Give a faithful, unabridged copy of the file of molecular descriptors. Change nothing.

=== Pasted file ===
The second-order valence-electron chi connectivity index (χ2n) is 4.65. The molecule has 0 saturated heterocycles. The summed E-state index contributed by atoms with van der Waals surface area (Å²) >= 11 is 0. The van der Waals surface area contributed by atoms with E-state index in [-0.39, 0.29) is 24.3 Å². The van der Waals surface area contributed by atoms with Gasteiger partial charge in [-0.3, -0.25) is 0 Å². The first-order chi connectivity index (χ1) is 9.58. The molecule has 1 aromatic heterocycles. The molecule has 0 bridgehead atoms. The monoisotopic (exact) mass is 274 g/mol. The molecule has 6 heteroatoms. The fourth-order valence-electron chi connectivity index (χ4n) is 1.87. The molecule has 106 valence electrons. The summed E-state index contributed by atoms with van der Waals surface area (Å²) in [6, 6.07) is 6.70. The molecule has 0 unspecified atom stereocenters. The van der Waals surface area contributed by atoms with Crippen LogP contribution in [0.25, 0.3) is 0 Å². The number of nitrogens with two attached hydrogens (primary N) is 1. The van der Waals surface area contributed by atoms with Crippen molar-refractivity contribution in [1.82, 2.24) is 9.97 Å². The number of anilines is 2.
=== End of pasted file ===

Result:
The second-order valence-electron chi connectivity index (χ2n) is 4.65. The molecule has 0 saturated heterocycles. The summed E-state index contributed by atoms with van der Waals surface area (Å²) >= 11 is 0. The van der Waals surface area contributed by atoms with E-state index in [-0.39, 0.29) is 24.3 Å². The van der Waals surface area contributed by atoms with Gasteiger partial charge in [-0.3, -0.25) is 0 Å². The first-order chi connectivity index (χ1) is 9.58. The molecule has 1 aromatic heterocycles. The molecule has 0 bridgehead atoms. The monoisotopic (exact) mass is 274 g/mol. The molecule has 6 heteroatoms. The fourth-order valence-electron chi connectivity index (χ4n) is 1.87. The molecule has 106 valence electrons. The summed E-state index contributed by atoms with van der Waals surface area (Å²) in [6, 6.07) is 6.70. The molecule has 0 unspecified atom stereocenters. The van der Waals surface area contributed by atoms with Crippen LogP contribution in [0.25, 0.3) is 0 Å². The number of nitrogens with two attached hydrogens (primary N) is 1. The van der Waals surface area contributed by atoms with Crippen molar-refractivity contribution in [1.82, 2.24) is 9.97 Å². The number of anilines is 2.